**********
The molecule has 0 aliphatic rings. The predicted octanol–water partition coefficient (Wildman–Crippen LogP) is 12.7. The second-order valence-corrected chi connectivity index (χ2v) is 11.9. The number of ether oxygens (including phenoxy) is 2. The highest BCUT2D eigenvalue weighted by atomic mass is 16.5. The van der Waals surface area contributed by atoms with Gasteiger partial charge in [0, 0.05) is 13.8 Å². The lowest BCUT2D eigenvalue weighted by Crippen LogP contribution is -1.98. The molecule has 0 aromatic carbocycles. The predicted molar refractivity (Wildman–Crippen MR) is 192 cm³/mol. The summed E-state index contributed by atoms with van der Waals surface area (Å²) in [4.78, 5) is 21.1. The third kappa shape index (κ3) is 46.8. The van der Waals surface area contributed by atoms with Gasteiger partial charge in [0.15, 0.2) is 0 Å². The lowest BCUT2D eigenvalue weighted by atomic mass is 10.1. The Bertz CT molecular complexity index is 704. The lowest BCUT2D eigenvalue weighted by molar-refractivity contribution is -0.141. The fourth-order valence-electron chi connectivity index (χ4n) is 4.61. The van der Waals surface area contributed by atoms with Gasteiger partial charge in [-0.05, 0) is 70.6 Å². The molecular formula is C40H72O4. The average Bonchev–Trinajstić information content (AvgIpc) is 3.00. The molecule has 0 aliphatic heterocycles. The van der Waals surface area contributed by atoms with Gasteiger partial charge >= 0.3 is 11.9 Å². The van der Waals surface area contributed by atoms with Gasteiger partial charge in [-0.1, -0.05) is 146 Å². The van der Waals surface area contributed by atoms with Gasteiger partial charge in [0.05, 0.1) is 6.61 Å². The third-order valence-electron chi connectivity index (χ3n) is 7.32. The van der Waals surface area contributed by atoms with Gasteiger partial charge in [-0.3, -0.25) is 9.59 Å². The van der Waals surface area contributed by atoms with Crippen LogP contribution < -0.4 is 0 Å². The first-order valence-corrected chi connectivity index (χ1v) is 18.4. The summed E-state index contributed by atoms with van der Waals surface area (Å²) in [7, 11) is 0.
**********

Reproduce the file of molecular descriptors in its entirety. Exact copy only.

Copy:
The molecule has 0 aliphatic rings. The predicted octanol–water partition coefficient (Wildman–Crippen LogP) is 12.7. The second-order valence-corrected chi connectivity index (χ2v) is 11.9. The number of ether oxygens (including phenoxy) is 2. The highest BCUT2D eigenvalue weighted by atomic mass is 16.5. The van der Waals surface area contributed by atoms with Gasteiger partial charge in [0, 0.05) is 13.8 Å². The lowest BCUT2D eigenvalue weighted by Crippen LogP contribution is -1.98. The molecule has 0 aromatic carbocycles. The predicted molar refractivity (Wildman–Crippen MR) is 192 cm³/mol. The summed E-state index contributed by atoms with van der Waals surface area (Å²) in [4.78, 5) is 21.1. The third kappa shape index (κ3) is 46.8. The van der Waals surface area contributed by atoms with Gasteiger partial charge in [0.15, 0.2) is 0 Å². The lowest BCUT2D eigenvalue weighted by atomic mass is 10.1. The Bertz CT molecular complexity index is 704. The lowest BCUT2D eigenvalue weighted by molar-refractivity contribution is -0.141. The fourth-order valence-electron chi connectivity index (χ4n) is 4.61. The van der Waals surface area contributed by atoms with Gasteiger partial charge in [-0.05, 0) is 70.6 Å². The molecular formula is C40H72O4. The average Bonchev–Trinajstić information content (AvgIpc) is 3.00. The molecule has 0 aliphatic heterocycles. The van der Waals surface area contributed by atoms with Gasteiger partial charge >= 0.3 is 11.9 Å². The van der Waals surface area contributed by atoms with Gasteiger partial charge in [-0.1, -0.05) is 146 Å². The van der Waals surface area contributed by atoms with Gasteiger partial charge in [0.05, 0.1) is 6.61 Å². The third-order valence-electron chi connectivity index (χ3n) is 7.32. The van der Waals surface area contributed by atoms with Gasteiger partial charge in [-0.3, -0.25) is 9.59 Å². The van der Waals surface area contributed by atoms with Crippen LogP contribution < -0.4 is 0 Å². The first-order valence-corrected chi connectivity index (χ1v) is 18.4. The summed E-state index contributed by atoms with van der Waals surface area (Å²) in [7, 11) is 0.